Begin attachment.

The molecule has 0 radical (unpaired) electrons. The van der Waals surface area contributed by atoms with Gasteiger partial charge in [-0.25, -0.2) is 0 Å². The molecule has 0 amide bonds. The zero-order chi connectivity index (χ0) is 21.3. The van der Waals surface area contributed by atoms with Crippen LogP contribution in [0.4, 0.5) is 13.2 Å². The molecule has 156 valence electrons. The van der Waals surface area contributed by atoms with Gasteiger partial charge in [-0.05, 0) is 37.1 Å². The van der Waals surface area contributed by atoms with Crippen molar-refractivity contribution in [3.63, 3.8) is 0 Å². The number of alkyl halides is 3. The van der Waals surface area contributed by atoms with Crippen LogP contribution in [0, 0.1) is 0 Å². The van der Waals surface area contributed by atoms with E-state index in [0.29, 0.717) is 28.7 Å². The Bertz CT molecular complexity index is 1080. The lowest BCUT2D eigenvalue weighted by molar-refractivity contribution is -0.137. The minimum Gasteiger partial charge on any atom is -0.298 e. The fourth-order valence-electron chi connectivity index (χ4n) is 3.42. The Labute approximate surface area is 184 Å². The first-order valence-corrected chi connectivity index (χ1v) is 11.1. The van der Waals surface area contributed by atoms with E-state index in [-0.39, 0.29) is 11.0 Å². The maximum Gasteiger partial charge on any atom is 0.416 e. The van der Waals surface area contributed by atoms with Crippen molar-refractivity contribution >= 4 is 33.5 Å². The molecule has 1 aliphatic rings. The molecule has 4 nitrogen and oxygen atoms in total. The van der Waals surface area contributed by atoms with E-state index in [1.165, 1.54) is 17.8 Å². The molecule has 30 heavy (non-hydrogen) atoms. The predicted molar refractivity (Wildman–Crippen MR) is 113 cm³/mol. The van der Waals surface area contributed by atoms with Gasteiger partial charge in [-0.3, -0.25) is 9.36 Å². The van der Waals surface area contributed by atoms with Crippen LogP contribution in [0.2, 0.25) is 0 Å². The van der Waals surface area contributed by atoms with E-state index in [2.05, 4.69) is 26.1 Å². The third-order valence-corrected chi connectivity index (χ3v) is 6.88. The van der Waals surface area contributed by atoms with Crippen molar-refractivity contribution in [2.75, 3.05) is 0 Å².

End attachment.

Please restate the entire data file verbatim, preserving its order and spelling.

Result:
The molecule has 0 radical (unpaired) electrons. The van der Waals surface area contributed by atoms with Gasteiger partial charge in [-0.25, -0.2) is 0 Å². The molecule has 0 amide bonds. The zero-order chi connectivity index (χ0) is 21.3. The van der Waals surface area contributed by atoms with Crippen LogP contribution in [0.4, 0.5) is 13.2 Å². The molecule has 156 valence electrons. The van der Waals surface area contributed by atoms with Gasteiger partial charge in [-0.05, 0) is 37.1 Å². The van der Waals surface area contributed by atoms with Crippen molar-refractivity contribution in [3.63, 3.8) is 0 Å². The number of alkyl halides is 3. The van der Waals surface area contributed by atoms with Crippen LogP contribution in [0, 0.1) is 0 Å². The van der Waals surface area contributed by atoms with E-state index in [0.29, 0.717) is 28.7 Å². The Bertz CT molecular complexity index is 1080. The lowest BCUT2D eigenvalue weighted by molar-refractivity contribution is -0.137. The minimum Gasteiger partial charge on any atom is -0.298 e. The fourth-order valence-electron chi connectivity index (χ4n) is 3.42. The Labute approximate surface area is 184 Å². The first-order valence-corrected chi connectivity index (χ1v) is 11.1. The van der Waals surface area contributed by atoms with E-state index in [-0.39, 0.29) is 11.0 Å². The maximum Gasteiger partial charge on any atom is 0.416 e. The van der Waals surface area contributed by atoms with Crippen molar-refractivity contribution >= 4 is 33.5 Å². The molecule has 1 aliphatic rings. The molecule has 4 nitrogen and oxygen atoms in total. The van der Waals surface area contributed by atoms with E-state index in [1.165, 1.54) is 17.8 Å². The molecule has 30 heavy (non-hydrogen) atoms. The predicted molar refractivity (Wildman–Crippen MR) is 113 cm³/mol. The van der Waals surface area contributed by atoms with Gasteiger partial charge in [-0.3, -0.25) is 9.36 Å². The van der Waals surface area contributed by atoms with Crippen LogP contribution in [0.2, 0.25) is 0 Å². The van der Waals surface area contributed by atoms with E-state index in [2.05, 4.69) is 26.1 Å². The third-order valence-corrected chi connectivity index (χ3v) is 6.88. The van der Waals surface area contributed by atoms with Crippen molar-refractivity contribution in [2.75, 3.05) is 0 Å².